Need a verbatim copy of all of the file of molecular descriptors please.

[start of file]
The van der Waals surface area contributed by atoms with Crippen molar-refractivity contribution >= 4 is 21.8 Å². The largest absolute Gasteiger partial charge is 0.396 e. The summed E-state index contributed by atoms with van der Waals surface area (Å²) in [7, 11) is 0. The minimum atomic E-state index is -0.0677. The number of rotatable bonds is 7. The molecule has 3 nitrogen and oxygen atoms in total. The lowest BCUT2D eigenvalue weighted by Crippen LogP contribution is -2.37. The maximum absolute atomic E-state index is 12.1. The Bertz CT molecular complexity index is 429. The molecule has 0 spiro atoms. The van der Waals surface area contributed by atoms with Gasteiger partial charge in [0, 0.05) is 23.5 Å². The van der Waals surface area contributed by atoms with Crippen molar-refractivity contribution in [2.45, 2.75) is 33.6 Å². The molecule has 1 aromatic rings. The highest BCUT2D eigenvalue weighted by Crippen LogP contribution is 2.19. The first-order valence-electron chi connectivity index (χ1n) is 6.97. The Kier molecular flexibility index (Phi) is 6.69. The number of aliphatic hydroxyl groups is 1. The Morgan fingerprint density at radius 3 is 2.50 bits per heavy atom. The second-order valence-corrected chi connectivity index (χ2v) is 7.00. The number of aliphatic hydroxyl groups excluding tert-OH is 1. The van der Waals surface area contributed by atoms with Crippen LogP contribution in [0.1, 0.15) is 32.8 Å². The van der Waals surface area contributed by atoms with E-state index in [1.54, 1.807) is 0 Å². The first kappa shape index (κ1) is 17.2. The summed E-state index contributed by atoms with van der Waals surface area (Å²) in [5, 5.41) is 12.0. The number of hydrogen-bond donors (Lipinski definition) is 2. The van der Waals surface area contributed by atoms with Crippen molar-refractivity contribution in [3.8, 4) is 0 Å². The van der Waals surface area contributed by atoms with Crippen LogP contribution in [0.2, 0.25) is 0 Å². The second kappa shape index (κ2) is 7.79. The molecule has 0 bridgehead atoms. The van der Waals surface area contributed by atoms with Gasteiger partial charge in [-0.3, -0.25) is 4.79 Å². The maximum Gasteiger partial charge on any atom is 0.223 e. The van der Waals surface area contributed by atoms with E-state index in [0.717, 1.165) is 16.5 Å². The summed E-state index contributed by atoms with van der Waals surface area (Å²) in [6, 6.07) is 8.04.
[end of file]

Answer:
The van der Waals surface area contributed by atoms with Crippen molar-refractivity contribution >= 4 is 21.8 Å². The largest absolute Gasteiger partial charge is 0.396 e. The summed E-state index contributed by atoms with van der Waals surface area (Å²) in [7, 11) is 0. The minimum atomic E-state index is -0.0677. The number of rotatable bonds is 7. The molecule has 3 nitrogen and oxygen atoms in total. The lowest BCUT2D eigenvalue weighted by Crippen LogP contribution is -2.37. The maximum absolute atomic E-state index is 12.1. The Bertz CT molecular complexity index is 429. The molecule has 0 spiro atoms. The van der Waals surface area contributed by atoms with Gasteiger partial charge in [0, 0.05) is 23.5 Å². The van der Waals surface area contributed by atoms with Crippen molar-refractivity contribution in [2.45, 2.75) is 33.6 Å². The molecule has 1 aromatic rings. The highest BCUT2D eigenvalue weighted by Crippen LogP contribution is 2.19. The first-order valence-electron chi connectivity index (χ1n) is 6.97. The Kier molecular flexibility index (Phi) is 6.69. The number of aliphatic hydroxyl groups is 1. The Morgan fingerprint density at radius 3 is 2.50 bits per heavy atom. The second-order valence-corrected chi connectivity index (χ2v) is 7.00. The number of aliphatic hydroxyl groups excluding tert-OH is 1. The van der Waals surface area contributed by atoms with Crippen LogP contribution in [0.1, 0.15) is 32.8 Å². The van der Waals surface area contributed by atoms with E-state index in [1.54, 1.807) is 0 Å². The first kappa shape index (κ1) is 17.2. The summed E-state index contributed by atoms with van der Waals surface area (Å²) in [5, 5.41) is 12.0. The number of hydrogen-bond donors (Lipinski definition) is 2. The van der Waals surface area contributed by atoms with Crippen molar-refractivity contribution in [3.8, 4) is 0 Å². The van der Waals surface area contributed by atoms with Crippen LogP contribution in [0.2, 0.25) is 0 Å². The second kappa shape index (κ2) is 7.79. The molecule has 0 bridgehead atoms. The van der Waals surface area contributed by atoms with Gasteiger partial charge in [-0.3, -0.25) is 4.79 Å². The maximum Gasteiger partial charge on any atom is 0.223 e. The van der Waals surface area contributed by atoms with E-state index in [0.717, 1.165) is 16.5 Å². The summed E-state index contributed by atoms with van der Waals surface area (Å²) in [6, 6.07) is 8.04.